If you still play Pokémon Go on a smartphone or tablet running Android 5.0 “Lollipop” or iOS 10 or 11, you’ll no longer be able to access the game when Niantic pushes an update in October. The Pokémon Go Twitter account confirmed that two popular older phones also won’t make the cut: the iPhone 5S and iPhone 6 are being left behind, despite the fact both phones can be upgraded to run iOS 12.
All things considered, the performance on those devices probably wasn’t great. Pokémon Go might not be as demanding as some other titles, but it relies heavily on your phone’s cameras, GPS tracking, and general chops to keep up with its 3D visuals, and can be quite a drain on an aging phone battery. All that being said, it’s going to be a loss for a non-trivial amount of people around the globe who don’t want to — or can’t — upgrade their phones.
If you have a flagship or midrange iPhone or Android handset from the past few years, you don’t need to worry. It’s those with much older or more affordable devices who might have to.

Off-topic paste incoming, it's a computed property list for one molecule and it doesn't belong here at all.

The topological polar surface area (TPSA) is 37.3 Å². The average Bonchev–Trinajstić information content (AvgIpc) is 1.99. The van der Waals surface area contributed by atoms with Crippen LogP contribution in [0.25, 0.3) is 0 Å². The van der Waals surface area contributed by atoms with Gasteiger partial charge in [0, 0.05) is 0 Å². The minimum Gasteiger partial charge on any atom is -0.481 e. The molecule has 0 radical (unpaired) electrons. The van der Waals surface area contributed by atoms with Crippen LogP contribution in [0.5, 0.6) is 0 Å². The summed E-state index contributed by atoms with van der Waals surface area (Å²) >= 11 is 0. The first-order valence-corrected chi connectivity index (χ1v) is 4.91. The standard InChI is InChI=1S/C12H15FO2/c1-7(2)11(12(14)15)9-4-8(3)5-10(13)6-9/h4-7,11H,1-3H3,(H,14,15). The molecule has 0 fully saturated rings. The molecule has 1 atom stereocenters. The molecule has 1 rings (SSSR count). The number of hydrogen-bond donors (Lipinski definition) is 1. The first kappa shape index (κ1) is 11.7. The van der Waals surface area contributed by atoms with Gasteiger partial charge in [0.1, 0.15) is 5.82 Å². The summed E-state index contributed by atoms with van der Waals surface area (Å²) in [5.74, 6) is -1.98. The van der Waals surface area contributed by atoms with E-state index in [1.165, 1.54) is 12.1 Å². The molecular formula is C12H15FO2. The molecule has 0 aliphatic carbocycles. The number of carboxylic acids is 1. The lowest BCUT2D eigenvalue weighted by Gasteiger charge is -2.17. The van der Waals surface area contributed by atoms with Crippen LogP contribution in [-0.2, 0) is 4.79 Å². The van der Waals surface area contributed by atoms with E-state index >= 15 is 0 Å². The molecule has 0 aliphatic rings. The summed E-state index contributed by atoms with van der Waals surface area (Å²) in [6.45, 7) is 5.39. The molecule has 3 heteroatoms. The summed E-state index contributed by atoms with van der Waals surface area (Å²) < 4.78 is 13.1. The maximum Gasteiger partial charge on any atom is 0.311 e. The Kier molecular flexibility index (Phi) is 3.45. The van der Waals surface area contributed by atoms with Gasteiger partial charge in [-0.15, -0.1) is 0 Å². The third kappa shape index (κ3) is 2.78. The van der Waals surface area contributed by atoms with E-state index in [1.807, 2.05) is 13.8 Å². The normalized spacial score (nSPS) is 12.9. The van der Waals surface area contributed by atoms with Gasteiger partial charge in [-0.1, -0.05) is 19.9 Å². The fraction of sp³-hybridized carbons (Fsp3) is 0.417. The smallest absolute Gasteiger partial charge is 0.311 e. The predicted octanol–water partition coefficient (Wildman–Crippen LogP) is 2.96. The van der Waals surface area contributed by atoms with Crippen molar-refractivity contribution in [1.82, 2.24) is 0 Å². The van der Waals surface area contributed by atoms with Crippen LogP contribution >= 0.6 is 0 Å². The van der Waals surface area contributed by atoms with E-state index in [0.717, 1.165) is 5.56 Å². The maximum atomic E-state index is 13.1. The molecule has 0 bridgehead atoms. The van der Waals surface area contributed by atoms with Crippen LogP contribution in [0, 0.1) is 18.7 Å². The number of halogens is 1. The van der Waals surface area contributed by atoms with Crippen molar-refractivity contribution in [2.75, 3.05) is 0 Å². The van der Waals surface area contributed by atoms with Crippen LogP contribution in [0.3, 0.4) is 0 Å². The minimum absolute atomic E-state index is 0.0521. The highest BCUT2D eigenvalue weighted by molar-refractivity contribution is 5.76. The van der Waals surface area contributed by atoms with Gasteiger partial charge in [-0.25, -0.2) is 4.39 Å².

In an upcoming update to Pokémon GO in October, we will end support for Android 5, iOS 10, and iOS 11, as well as iPhone 5s and iPhone 6 devices. Trainers with devices not specifically listed here will not be affected and don’t need to take any action.
— Pokémon GO (@PokemonGoApp) August 31, 2020
Pokémon Go is still incredibly popular: Last we heard from Niantic Labs, it said 2019 was its most lucrative year since the augmented reality game launched. And according to data from Sensor Tower, a mobile game and app analytics firm, the game’s popularity didn’t see a dip during the COVID-19 pandemic. In fact, it grew, seeing more than $254 million in revenue in Q2 2020 — nearly a 38-percent revenue boost compared to the previous quarter. During the COVID-19 pandemic and the many stay-at-home orders it spurred, people couldn’t stop catching Pokémon. This year’s Pokémon Go Fest was the biggest yet, with players catching nearly a billion of the digital creatures. Niantic also smartly made the game easier to play indoors.
Losing these devices probably won’t make a huge impact on Niantic’s user base. But if you’re an avid Pokémon Go player with an outdated phone, you might be affected, so it’s good to have a little lead time before October.
The Verge has reached out to Niantic to see why it’s ending support for these devices, and if it can share more precisely when the update will go live.